In the nineteen thirties, the German Student Union, with the backing of the Nazi state (ushering in the beginning of relentless state censorship) started to burn books, targeting those deemed as subversive, representing ideologies opposed to the Nazis.
These included books written by Jewish, communist, socialist, anarchist, liberal, pacifist, religious, as well as sexologist authors. It was proclaimed as a crusade against the “Un-German Spirit” thus a “cleansing” by fire was needed. The first books burnt were books by Karl Marx and Karl Kautsky. The exclusion of the Left, democratic, and Jewish literature was first on their list, blacklisting Einstein and Freud, and many more, such as Walther Rathenau, Heinrich Mann, Thomas Mann, Friedrich Engels, and Felix Mendelssohn. German writers weren’t the only victims of these purges. French author Victor Hugo, American writers Ernest Hemingway, Helen Keller, Jack London, Upton Sinclair, English author Aldous Huxley, Irish writers James Joyce and Oscar Wilde; Russian author Fyodor Dostoyevsky, and many more, such as H.G Wells, were pronounced persona non grata.
Libraries were instructed to stock their shelves with books that defended Hitler’s hateful ideology and destroy anything else which did not. And when the Nazi watchdogs ran out of books in their own libraries to burn, they turned to independent bookstores.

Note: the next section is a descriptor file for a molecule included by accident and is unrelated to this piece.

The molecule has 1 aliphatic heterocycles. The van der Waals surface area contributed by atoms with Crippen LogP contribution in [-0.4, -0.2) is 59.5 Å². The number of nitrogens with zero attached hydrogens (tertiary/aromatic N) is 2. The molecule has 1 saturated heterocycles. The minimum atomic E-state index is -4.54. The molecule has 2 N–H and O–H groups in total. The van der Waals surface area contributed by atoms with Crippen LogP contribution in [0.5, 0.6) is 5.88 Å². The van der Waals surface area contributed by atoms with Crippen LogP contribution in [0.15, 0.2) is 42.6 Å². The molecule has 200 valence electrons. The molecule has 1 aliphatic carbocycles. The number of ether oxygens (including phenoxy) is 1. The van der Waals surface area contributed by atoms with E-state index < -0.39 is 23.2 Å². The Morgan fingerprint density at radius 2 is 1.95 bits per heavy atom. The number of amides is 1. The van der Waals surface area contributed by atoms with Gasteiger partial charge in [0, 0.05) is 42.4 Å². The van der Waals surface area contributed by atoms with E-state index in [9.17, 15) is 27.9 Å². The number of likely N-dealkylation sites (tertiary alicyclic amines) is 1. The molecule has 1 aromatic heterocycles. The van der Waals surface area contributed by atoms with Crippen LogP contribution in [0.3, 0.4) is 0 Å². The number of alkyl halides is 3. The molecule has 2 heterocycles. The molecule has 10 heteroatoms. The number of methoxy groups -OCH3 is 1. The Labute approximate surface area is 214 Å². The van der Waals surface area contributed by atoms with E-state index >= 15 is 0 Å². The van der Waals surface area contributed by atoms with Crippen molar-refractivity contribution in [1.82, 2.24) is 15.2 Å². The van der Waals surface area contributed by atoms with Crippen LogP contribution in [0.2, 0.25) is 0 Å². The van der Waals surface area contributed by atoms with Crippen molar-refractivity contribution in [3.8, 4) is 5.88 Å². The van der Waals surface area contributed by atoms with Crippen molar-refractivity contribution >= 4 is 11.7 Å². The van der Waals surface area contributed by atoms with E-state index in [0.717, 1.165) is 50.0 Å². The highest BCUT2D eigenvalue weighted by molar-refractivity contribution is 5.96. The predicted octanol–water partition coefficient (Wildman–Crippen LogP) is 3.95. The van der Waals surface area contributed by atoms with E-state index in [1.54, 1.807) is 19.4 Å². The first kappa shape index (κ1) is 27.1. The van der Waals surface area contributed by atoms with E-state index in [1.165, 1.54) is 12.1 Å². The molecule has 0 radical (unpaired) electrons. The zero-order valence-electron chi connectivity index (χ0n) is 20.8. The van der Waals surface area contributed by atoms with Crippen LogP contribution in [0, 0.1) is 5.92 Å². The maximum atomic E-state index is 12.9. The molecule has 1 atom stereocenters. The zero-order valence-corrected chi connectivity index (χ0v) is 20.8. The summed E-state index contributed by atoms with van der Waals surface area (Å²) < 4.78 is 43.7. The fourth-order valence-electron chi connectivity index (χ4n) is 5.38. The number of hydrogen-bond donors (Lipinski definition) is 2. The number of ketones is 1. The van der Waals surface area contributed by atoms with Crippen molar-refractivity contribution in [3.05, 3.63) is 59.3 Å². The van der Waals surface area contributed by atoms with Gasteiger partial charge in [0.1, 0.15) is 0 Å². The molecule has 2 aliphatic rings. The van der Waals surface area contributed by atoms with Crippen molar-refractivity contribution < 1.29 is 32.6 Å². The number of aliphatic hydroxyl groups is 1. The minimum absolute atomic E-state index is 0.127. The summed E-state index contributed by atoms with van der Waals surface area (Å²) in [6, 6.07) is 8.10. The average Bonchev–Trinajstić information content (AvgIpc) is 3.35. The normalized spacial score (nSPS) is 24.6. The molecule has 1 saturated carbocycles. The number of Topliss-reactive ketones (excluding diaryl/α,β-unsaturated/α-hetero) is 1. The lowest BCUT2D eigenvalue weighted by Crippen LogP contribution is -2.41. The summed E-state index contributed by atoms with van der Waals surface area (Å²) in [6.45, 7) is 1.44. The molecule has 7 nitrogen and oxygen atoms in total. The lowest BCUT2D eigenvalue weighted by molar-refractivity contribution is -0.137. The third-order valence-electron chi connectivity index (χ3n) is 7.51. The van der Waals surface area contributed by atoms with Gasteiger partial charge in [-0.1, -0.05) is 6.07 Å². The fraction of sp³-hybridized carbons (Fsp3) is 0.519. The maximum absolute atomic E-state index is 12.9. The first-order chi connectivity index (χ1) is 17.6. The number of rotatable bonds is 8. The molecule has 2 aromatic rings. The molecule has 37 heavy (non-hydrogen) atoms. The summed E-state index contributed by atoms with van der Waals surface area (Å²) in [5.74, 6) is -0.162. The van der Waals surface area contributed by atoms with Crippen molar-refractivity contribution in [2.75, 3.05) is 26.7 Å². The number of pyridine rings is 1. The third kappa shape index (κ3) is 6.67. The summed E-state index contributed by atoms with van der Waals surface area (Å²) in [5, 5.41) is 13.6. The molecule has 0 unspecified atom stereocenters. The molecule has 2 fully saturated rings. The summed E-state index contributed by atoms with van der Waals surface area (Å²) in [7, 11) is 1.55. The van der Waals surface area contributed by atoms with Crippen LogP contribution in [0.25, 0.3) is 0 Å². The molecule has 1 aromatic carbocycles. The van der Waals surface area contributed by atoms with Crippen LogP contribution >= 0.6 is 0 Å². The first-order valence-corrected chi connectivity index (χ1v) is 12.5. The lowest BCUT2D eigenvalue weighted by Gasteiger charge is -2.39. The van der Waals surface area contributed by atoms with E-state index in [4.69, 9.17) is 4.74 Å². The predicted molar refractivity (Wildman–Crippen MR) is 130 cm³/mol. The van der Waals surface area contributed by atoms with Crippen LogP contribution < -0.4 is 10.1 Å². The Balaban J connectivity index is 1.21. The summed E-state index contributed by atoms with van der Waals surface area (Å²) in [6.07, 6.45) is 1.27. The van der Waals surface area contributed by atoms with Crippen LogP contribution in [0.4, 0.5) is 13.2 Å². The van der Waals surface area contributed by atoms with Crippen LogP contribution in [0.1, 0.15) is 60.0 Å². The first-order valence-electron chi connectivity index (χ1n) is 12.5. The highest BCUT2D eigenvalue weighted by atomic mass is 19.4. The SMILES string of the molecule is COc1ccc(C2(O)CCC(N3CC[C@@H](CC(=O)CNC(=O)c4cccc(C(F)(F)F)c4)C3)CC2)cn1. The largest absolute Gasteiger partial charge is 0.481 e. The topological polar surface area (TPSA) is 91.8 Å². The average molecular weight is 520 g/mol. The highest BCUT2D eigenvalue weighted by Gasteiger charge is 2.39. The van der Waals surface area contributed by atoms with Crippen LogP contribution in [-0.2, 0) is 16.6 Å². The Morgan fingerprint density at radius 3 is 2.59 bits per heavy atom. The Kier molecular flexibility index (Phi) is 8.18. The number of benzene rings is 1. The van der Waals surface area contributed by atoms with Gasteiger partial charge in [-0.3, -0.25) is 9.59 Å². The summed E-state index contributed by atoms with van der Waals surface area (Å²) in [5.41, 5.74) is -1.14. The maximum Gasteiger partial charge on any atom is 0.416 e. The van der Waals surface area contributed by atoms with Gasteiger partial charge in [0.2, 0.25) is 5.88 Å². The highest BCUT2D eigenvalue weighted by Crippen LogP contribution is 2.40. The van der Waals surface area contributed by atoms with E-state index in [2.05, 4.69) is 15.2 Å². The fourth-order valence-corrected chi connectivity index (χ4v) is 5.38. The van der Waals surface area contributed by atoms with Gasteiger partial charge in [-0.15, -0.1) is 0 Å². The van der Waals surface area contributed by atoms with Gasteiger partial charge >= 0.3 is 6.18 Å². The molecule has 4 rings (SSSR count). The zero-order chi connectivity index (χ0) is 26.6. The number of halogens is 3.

Any authors, artists, or scientists whose oral or written opinions were opposed to Nazi ideology were targeted. They were banned from working and publication. Their works were verboten, no longer found in libraries or in school curricula. Deprived of citizenship, some were driven into exile, some self-exile, some despaired and committed suicide, others died or were executed in concentration camps.
This happened all in the name of cleansing the impure, erasing history and culture to fit the narrative, signifying that only their viewpoint was fit for print, and those who strayed from this path were to be banished, deprived of their livelihoods, destroyed, simply for what they believed in.
Back then the Nazi state sanctioned the book burnings and the destruction of lives, while in today’s America, corporations, social media, and social justice warriors, allegedly fighting for inclusion, diversity, and equity against racism, scream from their righteous perches about what is right and what is wrong, what should be allowed and that which should be cancelled.
To them, censorship is okay, justified because the ends justify the means.
Yet embracing censorship as supposed defenders of democracy and of what they consider as past wrongs is ill-conceived, because their behavior, their mindset, makes them enemies of free speech, free society, healthy debate, diversity, inclusion, and equal treatment.
Ironically. all which they purport to be seeking.
But they are wrong.
And we must stand up and tell them so.